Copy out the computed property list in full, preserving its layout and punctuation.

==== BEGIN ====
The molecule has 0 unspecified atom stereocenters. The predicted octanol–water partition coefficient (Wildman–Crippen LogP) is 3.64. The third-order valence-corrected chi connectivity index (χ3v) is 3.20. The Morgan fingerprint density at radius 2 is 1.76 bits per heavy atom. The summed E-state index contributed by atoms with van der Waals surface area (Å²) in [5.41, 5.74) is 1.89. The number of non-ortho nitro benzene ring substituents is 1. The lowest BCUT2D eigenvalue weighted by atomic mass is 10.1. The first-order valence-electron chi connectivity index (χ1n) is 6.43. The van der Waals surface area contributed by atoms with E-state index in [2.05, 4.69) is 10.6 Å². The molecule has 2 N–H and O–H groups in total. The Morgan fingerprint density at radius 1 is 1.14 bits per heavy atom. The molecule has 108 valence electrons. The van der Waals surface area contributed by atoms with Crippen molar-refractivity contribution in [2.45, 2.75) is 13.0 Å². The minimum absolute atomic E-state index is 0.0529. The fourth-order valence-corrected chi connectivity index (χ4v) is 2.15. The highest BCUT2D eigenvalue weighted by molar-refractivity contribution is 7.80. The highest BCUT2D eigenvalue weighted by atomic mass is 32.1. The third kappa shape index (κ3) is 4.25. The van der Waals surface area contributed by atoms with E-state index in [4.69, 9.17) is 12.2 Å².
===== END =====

The molecule has 0 unspecified atom stereocenters. The predicted octanol–water partition coefficient (Wildman–Crippen LogP) is 3.64. The third-order valence-corrected chi connectivity index (χ3v) is 3.20. The Morgan fingerprint density at radius 2 is 1.76 bits per heavy atom. The summed E-state index contributed by atoms with van der Waals surface area (Å²) in [5.41, 5.74) is 1.89. The number of non-ortho nitro benzene ring substituents is 1. The lowest BCUT2D eigenvalue weighted by atomic mass is 10.1. The first-order valence-electron chi connectivity index (χ1n) is 6.43. The van der Waals surface area contributed by atoms with E-state index in [2.05, 4.69) is 10.6 Å². The molecule has 2 N–H and O–H groups in total. The Morgan fingerprint density at radius 1 is 1.14 bits per heavy atom. The molecule has 108 valence electrons. The van der Waals surface area contributed by atoms with Crippen molar-refractivity contribution in [2.45, 2.75) is 13.0 Å². The minimum absolute atomic E-state index is 0.0529. The fourth-order valence-corrected chi connectivity index (χ4v) is 2.15. The highest BCUT2D eigenvalue weighted by molar-refractivity contribution is 7.80. The highest BCUT2D eigenvalue weighted by atomic mass is 32.1. The third kappa shape index (κ3) is 4.25. The van der Waals surface area contributed by atoms with E-state index in [4.69, 9.17) is 12.2 Å².